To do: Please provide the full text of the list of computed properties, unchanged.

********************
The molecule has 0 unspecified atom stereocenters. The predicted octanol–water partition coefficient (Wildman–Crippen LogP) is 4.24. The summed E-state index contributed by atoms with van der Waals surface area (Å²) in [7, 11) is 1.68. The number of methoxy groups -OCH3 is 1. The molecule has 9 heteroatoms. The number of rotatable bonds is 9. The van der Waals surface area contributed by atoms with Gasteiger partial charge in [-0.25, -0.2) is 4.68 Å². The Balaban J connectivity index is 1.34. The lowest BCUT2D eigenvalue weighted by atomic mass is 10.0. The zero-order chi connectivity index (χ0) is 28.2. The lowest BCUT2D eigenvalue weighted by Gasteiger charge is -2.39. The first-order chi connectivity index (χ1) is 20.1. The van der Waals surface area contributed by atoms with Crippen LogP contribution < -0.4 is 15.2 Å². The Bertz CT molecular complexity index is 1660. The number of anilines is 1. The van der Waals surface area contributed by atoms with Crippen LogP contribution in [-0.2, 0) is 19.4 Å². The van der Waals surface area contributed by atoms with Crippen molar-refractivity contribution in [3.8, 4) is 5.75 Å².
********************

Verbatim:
The molecule has 0 unspecified atom stereocenters. The predicted octanol–water partition coefficient (Wildman–Crippen LogP) is 4.24. The summed E-state index contributed by atoms with van der Waals surface area (Å²) in [7, 11) is 1.68. The number of methoxy groups -OCH3 is 1. The molecule has 9 heteroatoms. The number of rotatable bonds is 9. The van der Waals surface area contributed by atoms with Gasteiger partial charge in [-0.25, -0.2) is 4.68 Å². The Balaban J connectivity index is 1.34. The lowest BCUT2D eigenvalue weighted by atomic mass is 10.0. The zero-order chi connectivity index (χ0) is 28.2. The lowest BCUT2D eigenvalue weighted by Gasteiger charge is -2.39. The first-order chi connectivity index (χ1) is 20.1. The van der Waals surface area contributed by atoms with Crippen LogP contribution < -0.4 is 15.2 Å². The Bertz CT molecular complexity index is 1660. The number of anilines is 1. The van der Waals surface area contributed by atoms with Crippen LogP contribution in [-0.2, 0) is 19.4 Å². The van der Waals surface area contributed by atoms with Crippen molar-refractivity contribution in [3.8, 4) is 5.75 Å².